Germany’s Daimler has accelerated development of premium electric cars, Chief Executive Dieter Zetsche said, adding he saw the vehicle segment gaining market share.
“We are adjusting our planning in this field,” he told analysts on Thursday during a call on second-quarter results.
His remarks to analysts come as rivals Tesla and Volkswagen’s luxury brand Audi prepare their own push to ramp up premium electric cars.
The carmaker will reveal more about its plans for electric cars at the Paris motor show in October, he said.
Daimler reiterated it will increase spending in research and development, which it expects to be “significantly above” last year’s 6.6 billion euros, which was already a step up from 5.7 billion invested in 2014.
The Stuttgart-based company which presented its second-quarter results on Thursday said the return on sales at Mercedes-Benz Cars had fallen to 6.4 percent, from 10.5 percent in the year-earlier period.
Excluding one-off items like a charge to pay for a recall of vehicles equipped with potentially faulty Takata airbags, the division’s return on sales would have been 10 percent, Daimler said.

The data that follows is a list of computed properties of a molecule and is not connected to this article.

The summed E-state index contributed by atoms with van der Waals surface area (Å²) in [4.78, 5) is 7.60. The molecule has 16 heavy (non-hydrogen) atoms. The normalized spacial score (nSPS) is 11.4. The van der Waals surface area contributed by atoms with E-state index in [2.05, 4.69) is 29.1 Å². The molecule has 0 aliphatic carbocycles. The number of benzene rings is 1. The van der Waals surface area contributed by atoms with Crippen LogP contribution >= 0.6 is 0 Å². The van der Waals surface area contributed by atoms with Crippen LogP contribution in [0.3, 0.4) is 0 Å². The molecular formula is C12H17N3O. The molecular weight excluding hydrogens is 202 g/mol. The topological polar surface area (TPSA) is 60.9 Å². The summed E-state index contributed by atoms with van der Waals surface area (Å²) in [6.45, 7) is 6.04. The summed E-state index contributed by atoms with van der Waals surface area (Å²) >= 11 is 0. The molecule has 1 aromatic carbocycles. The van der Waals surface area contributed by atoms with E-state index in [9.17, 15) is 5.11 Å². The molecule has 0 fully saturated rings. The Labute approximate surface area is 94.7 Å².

Investments to roll out new models, like the Mercedes E-Class, dented the margin. But Zetsche believes an aggressive product push will help Mercedes-Benz overtake BMW to become the biggest selling luxury carmaker by sales.
Last year, BMW retained the title of largest premium auto maker posting sales of 1.91 million BMW branded passenger cars while Mercedes sales sold 1.87 million cars, compared with a 3.6 percent jump to 1.80 luxury vehicles sold by Audi.
Second-quarter group adjusted earnings before interest and taxes rose 5.6 percent to 3.97 billion euros ($4.37 billion), driven by gains in the vans and bus units, Daimler said. Revenue rose 2.9 percent to 38.6 billion euros. Adjusted Ebit at the Mercedes-Benz Cars unit fell 1.1 percent to 2.21 billion euros. The company stuck with a forecast of slightly higher adjusted Ebit for both Mercedes-Benz and the group this year.
A 605 million euros one-off gain from the sale of stakes in Renault and Nissan failed to offset a charge of 400 million euros related to antitrust proceedings, a 244 million euros impairment on shares in BAIC Motor, and 241 million euros in losses from currency transactions.